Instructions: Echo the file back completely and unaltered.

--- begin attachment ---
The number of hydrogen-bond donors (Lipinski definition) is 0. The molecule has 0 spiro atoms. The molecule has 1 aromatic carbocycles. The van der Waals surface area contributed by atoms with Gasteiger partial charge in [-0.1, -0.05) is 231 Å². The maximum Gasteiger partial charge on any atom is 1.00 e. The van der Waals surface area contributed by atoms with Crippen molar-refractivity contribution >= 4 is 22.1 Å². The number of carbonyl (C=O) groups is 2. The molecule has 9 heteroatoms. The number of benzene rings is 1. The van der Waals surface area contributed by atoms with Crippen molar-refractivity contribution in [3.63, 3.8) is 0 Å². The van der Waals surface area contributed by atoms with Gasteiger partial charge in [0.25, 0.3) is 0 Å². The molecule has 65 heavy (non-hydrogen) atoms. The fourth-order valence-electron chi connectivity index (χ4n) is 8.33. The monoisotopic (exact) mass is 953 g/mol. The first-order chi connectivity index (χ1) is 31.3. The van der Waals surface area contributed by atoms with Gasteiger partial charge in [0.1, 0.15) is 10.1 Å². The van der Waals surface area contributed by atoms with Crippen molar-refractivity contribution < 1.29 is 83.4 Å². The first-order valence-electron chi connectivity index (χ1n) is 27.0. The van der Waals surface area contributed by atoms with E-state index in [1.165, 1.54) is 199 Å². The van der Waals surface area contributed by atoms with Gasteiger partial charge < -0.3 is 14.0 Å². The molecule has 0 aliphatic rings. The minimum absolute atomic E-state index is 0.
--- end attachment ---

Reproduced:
The number of hydrogen-bond donors (Lipinski definition) is 0. The molecule has 0 spiro atoms. The molecule has 1 aromatic carbocycles. The van der Waals surface area contributed by atoms with Gasteiger partial charge in [-0.1, -0.05) is 231 Å². The maximum Gasteiger partial charge on any atom is 1.00 e. The van der Waals surface area contributed by atoms with Crippen molar-refractivity contribution >= 4 is 22.1 Å². The number of carbonyl (C=O) groups is 2. The molecule has 9 heteroatoms. The number of benzene rings is 1. The van der Waals surface area contributed by atoms with Crippen molar-refractivity contribution in [3.63, 3.8) is 0 Å². The van der Waals surface area contributed by atoms with Gasteiger partial charge in [0.25, 0.3) is 0 Å². The molecule has 65 heavy (non-hydrogen) atoms. The fourth-order valence-electron chi connectivity index (χ4n) is 8.33. The monoisotopic (exact) mass is 953 g/mol. The first-order chi connectivity index (χ1) is 31.3. The van der Waals surface area contributed by atoms with Gasteiger partial charge in [0.1, 0.15) is 10.1 Å². The van der Waals surface area contributed by atoms with Crippen molar-refractivity contribution < 1.29 is 83.4 Å². The first-order valence-electron chi connectivity index (χ1n) is 27.0. The van der Waals surface area contributed by atoms with E-state index in [1.165, 1.54) is 199 Å². The van der Waals surface area contributed by atoms with Gasteiger partial charge < -0.3 is 14.0 Å². The molecule has 0 aliphatic rings. The minimum absolute atomic E-state index is 0.